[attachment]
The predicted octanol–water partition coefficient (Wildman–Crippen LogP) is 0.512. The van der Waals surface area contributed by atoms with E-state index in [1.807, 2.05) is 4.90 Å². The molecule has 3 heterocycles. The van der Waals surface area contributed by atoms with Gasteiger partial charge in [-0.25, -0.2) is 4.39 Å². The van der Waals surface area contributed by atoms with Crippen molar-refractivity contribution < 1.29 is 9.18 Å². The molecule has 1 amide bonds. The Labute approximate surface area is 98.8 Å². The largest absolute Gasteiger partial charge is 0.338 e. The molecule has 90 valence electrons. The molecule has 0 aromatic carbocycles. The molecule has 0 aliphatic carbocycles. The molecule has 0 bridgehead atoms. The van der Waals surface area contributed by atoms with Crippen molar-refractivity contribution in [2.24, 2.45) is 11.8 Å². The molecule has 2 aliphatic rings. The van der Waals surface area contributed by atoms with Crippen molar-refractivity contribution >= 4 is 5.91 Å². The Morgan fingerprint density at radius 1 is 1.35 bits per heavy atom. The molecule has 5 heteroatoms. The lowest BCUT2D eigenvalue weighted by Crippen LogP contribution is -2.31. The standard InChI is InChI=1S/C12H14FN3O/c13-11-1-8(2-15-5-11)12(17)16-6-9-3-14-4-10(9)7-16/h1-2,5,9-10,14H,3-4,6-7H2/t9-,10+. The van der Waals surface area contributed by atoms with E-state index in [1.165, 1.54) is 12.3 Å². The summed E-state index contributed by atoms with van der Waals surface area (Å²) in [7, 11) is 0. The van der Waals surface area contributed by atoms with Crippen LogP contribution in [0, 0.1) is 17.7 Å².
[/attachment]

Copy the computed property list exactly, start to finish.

The predicted octanol–water partition coefficient (Wildman–Crippen LogP) is 0.512. The van der Waals surface area contributed by atoms with E-state index in [1.807, 2.05) is 4.90 Å². The molecule has 3 heterocycles. The van der Waals surface area contributed by atoms with Gasteiger partial charge in [-0.25, -0.2) is 4.39 Å². The van der Waals surface area contributed by atoms with Crippen molar-refractivity contribution < 1.29 is 9.18 Å². The molecule has 1 amide bonds. The Labute approximate surface area is 98.8 Å². The largest absolute Gasteiger partial charge is 0.338 e. The molecule has 90 valence electrons. The molecule has 0 aromatic carbocycles. The molecule has 0 aliphatic carbocycles. The molecule has 0 bridgehead atoms. The van der Waals surface area contributed by atoms with Crippen molar-refractivity contribution in [2.24, 2.45) is 11.8 Å². The molecule has 2 aliphatic rings. The van der Waals surface area contributed by atoms with Crippen molar-refractivity contribution >= 4 is 5.91 Å². The Morgan fingerprint density at radius 1 is 1.35 bits per heavy atom. The molecule has 5 heteroatoms. The lowest BCUT2D eigenvalue weighted by Crippen LogP contribution is -2.31. The standard InChI is InChI=1S/C12H14FN3O/c13-11-1-8(2-15-5-11)12(17)16-6-9-3-14-4-10(9)7-16/h1-2,5,9-10,14H,3-4,6-7H2/t9-,10+. The van der Waals surface area contributed by atoms with E-state index in [1.165, 1.54) is 12.3 Å². The summed E-state index contributed by atoms with van der Waals surface area (Å²) in [7, 11) is 0. The van der Waals surface area contributed by atoms with Crippen LogP contribution in [0, 0.1) is 17.7 Å².